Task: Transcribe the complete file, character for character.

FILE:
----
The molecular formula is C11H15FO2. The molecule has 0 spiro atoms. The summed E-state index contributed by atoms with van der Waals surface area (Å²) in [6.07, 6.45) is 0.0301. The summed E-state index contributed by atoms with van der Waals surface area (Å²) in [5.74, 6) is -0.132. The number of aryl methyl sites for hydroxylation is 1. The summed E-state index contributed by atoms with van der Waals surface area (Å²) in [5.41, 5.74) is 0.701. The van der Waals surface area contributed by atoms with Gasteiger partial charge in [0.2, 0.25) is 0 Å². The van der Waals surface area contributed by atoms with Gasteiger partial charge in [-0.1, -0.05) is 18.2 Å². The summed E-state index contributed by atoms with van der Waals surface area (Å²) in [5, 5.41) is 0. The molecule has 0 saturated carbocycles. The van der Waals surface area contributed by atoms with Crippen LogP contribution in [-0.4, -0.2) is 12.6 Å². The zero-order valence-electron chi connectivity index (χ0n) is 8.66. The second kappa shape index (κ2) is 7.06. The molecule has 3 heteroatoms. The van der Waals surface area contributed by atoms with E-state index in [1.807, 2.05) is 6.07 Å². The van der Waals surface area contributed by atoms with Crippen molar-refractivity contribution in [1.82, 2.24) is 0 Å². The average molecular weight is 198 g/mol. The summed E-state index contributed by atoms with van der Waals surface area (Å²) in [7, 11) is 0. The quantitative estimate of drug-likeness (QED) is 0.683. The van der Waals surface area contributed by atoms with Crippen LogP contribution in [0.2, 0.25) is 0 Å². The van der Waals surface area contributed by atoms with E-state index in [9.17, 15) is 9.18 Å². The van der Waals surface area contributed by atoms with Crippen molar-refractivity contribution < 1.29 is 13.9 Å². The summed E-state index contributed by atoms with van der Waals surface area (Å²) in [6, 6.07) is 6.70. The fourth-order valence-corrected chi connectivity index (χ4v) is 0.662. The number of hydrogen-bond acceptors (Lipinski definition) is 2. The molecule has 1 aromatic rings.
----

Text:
The molecular formula is C11H15FO2. The molecule has 0 spiro atoms. The summed E-state index contributed by atoms with van der Waals surface area (Å²) in [6.07, 6.45) is 0.0301. The summed E-state index contributed by atoms with van der Waals surface area (Å²) in [5.74, 6) is -0.132. The number of aryl methyl sites for hydroxylation is 1. The summed E-state index contributed by atoms with van der Waals surface area (Å²) in [5.41, 5.74) is 0.701. The van der Waals surface area contributed by atoms with Gasteiger partial charge in [0.2, 0.25) is 0 Å². The van der Waals surface area contributed by atoms with Gasteiger partial charge in [-0.1, -0.05) is 18.2 Å². The summed E-state index contributed by atoms with van der Waals surface area (Å²) in [5, 5.41) is 0. The molecule has 0 saturated carbocycles. The van der Waals surface area contributed by atoms with Crippen LogP contribution in [-0.4, -0.2) is 12.6 Å². The zero-order valence-electron chi connectivity index (χ0n) is 8.66. The second kappa shape index (κ2) is 7.06. The molecule has 3 heteroatoms. The van der Waals surface area contributed by atoms with E-state index in [1.807, 2.05) is 6.07 Å². The van der Waals surface area contributed by atoms with Crippen molar-refractivity contribution in [1.82, 2.24) is 0 Å². The average molecular weight is 198 g/mol. The summed E-state index contributed by atoms with van der Waals surface area (Å²) in [7, 11) is 0. The quantitative estimate of drug-likeness (QED) is 0.683. The van der Waals surface area contributed by atoms with Crippen LogP contribution in [0.2, 0.25) is 0 Å². The van der Waals surface area contributed by atoms with E-state index in [9.17, 15) is 9.18 Å². The van der Waals surface area contributed by atoms with Crippen molar-refractivity contribution < 1.29 is 13.9 Å². The summed E-state index contributed by atoms with van der Waals surface area (Å²) in [6, 6.07) is 6.70. The fourth-order valence-corrected chi connectivity index (χ4v) is 0.662. The number of hydrogen-bond acceptors (Lipinski definition) is 2. The molecule has 1 aromatic rings.